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This Is an Apocalypse

Apocalyptic Hope

This Is an Apocalypse
Monday, April 26, 2021

In April of last year, I was invited by the Call to Unite [1] to share my thoughts about what we might learn from the COVID-19 pandemic. I knew it might be a risk, but I felt a strong urge to speak about the much-misunderstood meaning of biblical apocalypse. Here is a portion of that conversation:

What apocalyptic means is to pull back the veil, to reveal the underbelly of reality. It uses hyperbolic images, stars falling from the sky, the moon turning to blood. The closest thing would be contemporary science fiction, where suddenly you’re placed in an utterly different world, where what you used to call “normal” doesn’t apply anymore. That perfectly describes this COVID-19 event.

So hear this word rightly—it is meant to shock: this is an apocalypse, hap­pening to us in our lifetime, that’s leaving us utterly out of control. We’re grasping to retake control, by things like refusing to wear masks and defying boundaries at potential superspreader events. But I think we now know in a new way that we can’t totally take control.

There is a giveaway in all of the apocalyptic sections of the three Synoptic Gospels. In Matthew 24:8, hidden there in the middle of the wars and earthquakes it says, “All this is only the beginning of the birth pangs.” Apocalypse is for the sake of birth not death. Yet most of us have heard this reading as a threat. Apparently, it’s not. Anything that upsets our normalcy is a threat to the ego but in the Big Picture, it really isn’t. In Luke 21, Jesus says right in the middle of the catastrophic description: “Your endurance will win you your souls.” Falling apart is for the sake of renewal, not punishment. Again, such a telling line. In Mark 13, Jesus says “Stay awake” four times in the last paragraph (Mark 13:32–37). In other words, “Learn the lesson that this has to teach you.” It points to everything that we take for granted and says, “Don’t take anything for granted.” An apocalyptic event reframes reality in a radical way by flipping our imagination.

We would have done history a great favor if we would have understood apocalyptic literature. It’s not meant to strike fear in us as much as a radical rearrangement. It’s not the end of the world. It’s the end of worlds—our worlds that we have created. In the book of Revelation (also called the Apocalypse, or Revelation to John), John is trying to describe what it feels like when everything falls apart. It’s not a threat. It’s an invitation to depth. It’s what it takes to wake people up to the real, to the lasting, to what matters. It presents the serious reader with a great “What if?”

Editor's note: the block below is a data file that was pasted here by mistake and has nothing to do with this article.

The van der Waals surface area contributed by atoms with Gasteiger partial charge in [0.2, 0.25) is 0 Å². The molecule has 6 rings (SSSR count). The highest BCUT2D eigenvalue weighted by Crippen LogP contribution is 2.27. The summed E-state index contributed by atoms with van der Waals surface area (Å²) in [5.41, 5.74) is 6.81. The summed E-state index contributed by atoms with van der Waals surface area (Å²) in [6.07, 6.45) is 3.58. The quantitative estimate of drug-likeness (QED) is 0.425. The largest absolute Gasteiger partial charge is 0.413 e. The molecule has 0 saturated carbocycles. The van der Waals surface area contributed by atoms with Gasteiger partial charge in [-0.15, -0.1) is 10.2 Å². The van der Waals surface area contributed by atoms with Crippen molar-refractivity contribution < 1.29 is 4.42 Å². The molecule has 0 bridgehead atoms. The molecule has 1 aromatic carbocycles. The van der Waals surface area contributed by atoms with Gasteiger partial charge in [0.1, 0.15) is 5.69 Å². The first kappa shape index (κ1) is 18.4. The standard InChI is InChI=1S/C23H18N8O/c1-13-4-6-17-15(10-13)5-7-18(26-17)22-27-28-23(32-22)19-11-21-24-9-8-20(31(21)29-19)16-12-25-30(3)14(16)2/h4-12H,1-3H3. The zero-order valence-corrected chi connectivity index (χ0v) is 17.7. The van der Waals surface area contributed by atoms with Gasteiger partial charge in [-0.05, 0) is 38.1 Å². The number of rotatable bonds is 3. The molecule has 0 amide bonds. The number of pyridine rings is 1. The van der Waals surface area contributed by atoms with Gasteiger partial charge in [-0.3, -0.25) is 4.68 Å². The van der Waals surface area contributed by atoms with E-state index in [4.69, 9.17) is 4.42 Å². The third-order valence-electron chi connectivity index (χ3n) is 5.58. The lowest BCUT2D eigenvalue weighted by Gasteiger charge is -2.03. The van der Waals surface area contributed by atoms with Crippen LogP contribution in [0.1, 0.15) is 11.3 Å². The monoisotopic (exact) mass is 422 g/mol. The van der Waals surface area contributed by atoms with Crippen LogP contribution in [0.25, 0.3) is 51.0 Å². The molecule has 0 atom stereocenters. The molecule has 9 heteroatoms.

Our best response is to end our fight with reality-as-it-is. We will benefit from anything that approaches a welcoming prayer—diving into the change positively, preemptively, saying, “Come, what is; teach me your good lessons.” Saying yes to “What is” ironically sets us up for “What if?” Otherwise, we get trapped in the negative past.

References:
[1] The Call to Unite is a national movement promoting a culture of crossing lines that divide and embracing ideas that unite.

Richard Rohr, “This Is an Apocalypse,” in The Call to Unite: Voices of Hope and Awakening, ed. Tim Shriver and Tom Rosshirt (Viking: 2021), 54–55.

Story from Our Community:
In these times there are so many ways to get “off track” in deed, word, or thought. The real and sustaining light for me has been Richard Rohr and the daily devotions from CAC! These times of unveiling demand a calm, steady, and accepting voice to remind me we are merely experiencing the natural evolution of growth. It can be quite challenging and painful. A true, trusted, insightful guide is appreciated more than words can express. —Jimmy W.

Image credit: Belinda Rain, Frost – Touched Grass (detail), 1972 photograph, public domain, National Archives.
Image statement: This image may not present itself clearly upon first glance. With a closer look shape, color, recognition and new understanding fall into place.
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